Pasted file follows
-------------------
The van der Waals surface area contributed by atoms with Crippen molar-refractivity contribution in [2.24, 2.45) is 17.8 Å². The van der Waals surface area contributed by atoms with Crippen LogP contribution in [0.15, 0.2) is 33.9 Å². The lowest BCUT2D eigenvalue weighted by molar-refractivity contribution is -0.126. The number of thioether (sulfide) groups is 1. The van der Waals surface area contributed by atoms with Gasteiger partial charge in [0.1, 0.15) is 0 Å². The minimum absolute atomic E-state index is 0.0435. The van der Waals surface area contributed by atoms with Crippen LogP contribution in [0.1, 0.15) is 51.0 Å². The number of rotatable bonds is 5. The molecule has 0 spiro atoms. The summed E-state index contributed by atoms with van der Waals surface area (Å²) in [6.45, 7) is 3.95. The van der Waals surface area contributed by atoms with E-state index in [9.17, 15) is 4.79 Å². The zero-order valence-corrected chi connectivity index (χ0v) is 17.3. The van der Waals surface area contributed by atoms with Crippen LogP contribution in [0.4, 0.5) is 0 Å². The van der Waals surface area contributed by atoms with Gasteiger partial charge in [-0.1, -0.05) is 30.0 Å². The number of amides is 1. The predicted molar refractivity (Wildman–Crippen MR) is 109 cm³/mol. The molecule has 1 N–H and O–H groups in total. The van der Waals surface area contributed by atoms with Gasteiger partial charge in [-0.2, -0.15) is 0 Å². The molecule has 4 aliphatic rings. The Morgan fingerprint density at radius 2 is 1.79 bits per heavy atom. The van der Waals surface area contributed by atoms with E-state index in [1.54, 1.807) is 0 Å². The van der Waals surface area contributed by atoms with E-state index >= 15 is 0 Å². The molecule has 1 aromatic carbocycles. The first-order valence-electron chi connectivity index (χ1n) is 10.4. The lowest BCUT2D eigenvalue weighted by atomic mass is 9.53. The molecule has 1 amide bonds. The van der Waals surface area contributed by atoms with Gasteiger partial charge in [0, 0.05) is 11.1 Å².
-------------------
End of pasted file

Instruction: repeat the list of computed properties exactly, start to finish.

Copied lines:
The van der Waals surface area contributed by atoms with Crippen molar-refractivity contribution in [2.24, 2.45) is 17.8 Å². The van der Waals surface area contributed by atoms with Crippen LogP contribution in [0.15, 0.2) is 33.9 Å². The lowest BCUT2D eigenvalue weighted by molar-refractivity contribution is -0.126. The number of thioether (sulfide) groups is 1. The van der Waals surface area contributed by atoms with Gasteiger partial charge in [0.1, 0.15) is 0 Å². The minimum absolute atomic E-state index is 0.0435. The van der Waals surface area contributed by atoms with Crippen LogP contribution in [0.1, 0.15) is 51.0 Å². The number of rotatable bonds is 5. The molecule has 0 spiro atoms. The summed E-state index contributed by atoms with van der Waals surface area (Å²) in [6.45, 7) is 3.95. The van der Waals surface area contributed by atoms with E-state index in [9.17, 15) is 4.79 Å². The zero-order valence-corrected chi connectivity index (χ0v) is 17.3. The van der Waals surface area contributed by atoms with Crippen LogP contribution in [0.4, 0.5) is 0 Å². The van der Waals surface area contributed by atoms with Gasteiger partial charge in [-0.1, -0.05) is 30.0 Å². The number of amides is 1. The predicted molar refractivity (Wildman–Crippen MR) is 109 cm³/mol. The molecule has 1 N–H and O–H groups in total. The van der Waals surface area contributed by atoms with Gasteiger partial charge in [-0.2, -0.15) is 0 Å². The molecule has 4 aliphatic rings. The Morgan fingerprint density at radius 2 is 1.79 bits per heavy atom. The van der Waals surface area contributed by atoms with E-state index in [1.54, 1.807) is 0 Å². The van der Waals surface area contributed by atoms with E-state index >= 15 is 0 Å². The molecule has 1 aromatic carbocycles. The first-order valence-electron chi connectivity index (χ1n) is 10.4. The lowest BCUT2D eigenvalue weighted by atomic mass is 9.53. The molecule has 1 amide bonds. The van der Waals surface area contributed by atoms with Gasteiger partial charge in [0, 0.05) is 11.1 Å².